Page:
Two women recently sat down with ABC 4 Utah to share their very personal stories of how their push for perfection left them depressed and fighting for their lives.
Two women. Different ages, different backgrounds. And although they're almost strangers, they're united with a common problem and now share a common goal.
Together, they founded a Utah chapter of Project Heal, a national, non-profit organization helping women with eating disorders get the treatment they need.
For Ali Hougnou, a self described perfectionist, her struggle with an eating disorder started as a kid.
“I was the girl who would eat lunch in the nurses office because I was teased so often,” Hougnou recalls.
Bullied for her weight, Hougnou made the choice to lose it. But as time passed, losing weight wasn't enough. Ali had something to prove.
“To be recognized as the girl who looked good and who had such self control really became such an addiction for me,” Hougnou said. “It became like, let me show you what I can do and let me show you how little I can eat.”
Samantha Hope has a similar struggle, but it started differently from Ali’s.
“I'm a mom and I have four kids.”
Samantha had just given birth to her third baby when her doctor told her she was keeping an eye on her weight.
“At the end of our appointment she says, ‘I'm watching you for an eating disorder’ and I just kinda laughed and thought, what, she's crazy,” Hope says.
But soon Samantha saw herself wasting away.
“I noticed how obsessed I was getting with stepping on the scale.”
Both women were diagnosed with anorexia nervosa, an eating disorder characterized by going without food for long periods of time. A disorder common in Utah according to local mental health experts.
“About two percent of women in Utah have a diagnosed eating disorder. That's significantly higher than the national average.”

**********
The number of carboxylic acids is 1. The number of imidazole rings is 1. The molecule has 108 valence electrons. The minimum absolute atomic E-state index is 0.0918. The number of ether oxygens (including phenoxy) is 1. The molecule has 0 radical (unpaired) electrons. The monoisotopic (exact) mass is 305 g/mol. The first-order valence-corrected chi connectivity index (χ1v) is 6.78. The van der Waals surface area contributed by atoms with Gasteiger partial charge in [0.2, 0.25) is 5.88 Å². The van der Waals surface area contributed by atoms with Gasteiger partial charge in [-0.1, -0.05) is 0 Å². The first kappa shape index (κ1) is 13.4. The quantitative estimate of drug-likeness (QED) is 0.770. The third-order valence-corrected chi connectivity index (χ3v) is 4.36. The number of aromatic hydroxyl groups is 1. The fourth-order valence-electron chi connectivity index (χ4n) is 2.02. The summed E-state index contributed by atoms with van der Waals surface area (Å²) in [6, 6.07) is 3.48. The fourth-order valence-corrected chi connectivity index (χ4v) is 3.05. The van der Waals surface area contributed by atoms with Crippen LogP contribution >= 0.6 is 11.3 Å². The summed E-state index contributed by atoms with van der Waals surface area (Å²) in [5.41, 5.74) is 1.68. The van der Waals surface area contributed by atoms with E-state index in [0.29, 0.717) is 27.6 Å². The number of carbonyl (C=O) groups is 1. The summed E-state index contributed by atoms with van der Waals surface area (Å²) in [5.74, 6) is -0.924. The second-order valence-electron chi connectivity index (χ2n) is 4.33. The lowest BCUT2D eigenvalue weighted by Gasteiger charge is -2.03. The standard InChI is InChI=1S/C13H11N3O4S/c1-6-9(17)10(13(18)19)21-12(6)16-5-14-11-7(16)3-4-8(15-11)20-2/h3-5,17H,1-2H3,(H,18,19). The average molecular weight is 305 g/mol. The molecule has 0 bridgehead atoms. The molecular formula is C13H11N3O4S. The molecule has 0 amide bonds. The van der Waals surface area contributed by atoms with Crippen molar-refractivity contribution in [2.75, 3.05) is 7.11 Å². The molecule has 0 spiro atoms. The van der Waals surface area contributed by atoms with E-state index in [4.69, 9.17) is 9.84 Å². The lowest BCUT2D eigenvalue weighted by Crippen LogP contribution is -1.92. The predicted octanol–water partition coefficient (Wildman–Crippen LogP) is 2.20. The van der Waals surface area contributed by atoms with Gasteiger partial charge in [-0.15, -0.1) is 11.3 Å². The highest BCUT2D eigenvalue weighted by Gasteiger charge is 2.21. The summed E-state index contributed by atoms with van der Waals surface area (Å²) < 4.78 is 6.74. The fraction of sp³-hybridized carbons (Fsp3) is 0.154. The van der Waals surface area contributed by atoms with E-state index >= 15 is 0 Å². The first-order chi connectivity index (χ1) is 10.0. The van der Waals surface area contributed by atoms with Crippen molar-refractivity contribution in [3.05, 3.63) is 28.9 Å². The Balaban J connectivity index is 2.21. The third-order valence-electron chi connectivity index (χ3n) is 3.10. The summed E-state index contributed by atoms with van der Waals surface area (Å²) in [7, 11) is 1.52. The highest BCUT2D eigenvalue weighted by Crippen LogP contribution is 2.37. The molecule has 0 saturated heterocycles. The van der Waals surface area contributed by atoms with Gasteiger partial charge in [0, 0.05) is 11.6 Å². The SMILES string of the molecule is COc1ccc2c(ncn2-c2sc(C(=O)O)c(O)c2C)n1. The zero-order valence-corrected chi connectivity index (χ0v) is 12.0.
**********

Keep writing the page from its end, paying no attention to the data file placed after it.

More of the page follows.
It's four times higher than the national average according to Tera Lensegrav-Benson, a clinical psychologist practicing in Utah.
“Given that it's the most deadly mental illness, it's really a public problem,” Lensegrav-Benson says.
A problem amplified by stick like figures shown in magazines, movies, and seen on television.
“That's probably the biggest thing that concerns me, that my daughter or other girls that are vulnerable to developing eating disorders would see examples in women that are based on appearance rather than identity based on who they are and who they want to be and what they want to accomplish,” says Lensegrav-Benson.
Samantha says that's hard for a mom with very little time to herself.
“When I first went to the center they talked about self care, i'm like i'm a mom,there's no time for me.”
But she says taking that time has helped her fight the urge to starve herself.
“I've been able to work up to a point where I can recognize it and move past it.”
Ali has done the same. After a short relapse in December last year, she finally set out for long-term success.
“It was the first time ever on an outpatient basis that I was able to pick myself up and say I don't want to do this anymore.”
Now, as a unified front, the two women have slowly come to accept their imperfections and are making a difference one meal at a time.
“We missed snack time,” they say jokingly together.
Treatment for eating disorders can be expensive with costs ranging $30,000 or more per month. That's why Ali and Samantha brought Project Heal to Utah. It's one of 20 chapters nationwide offering help to people in need. For more information visit Project Heal on Facebook.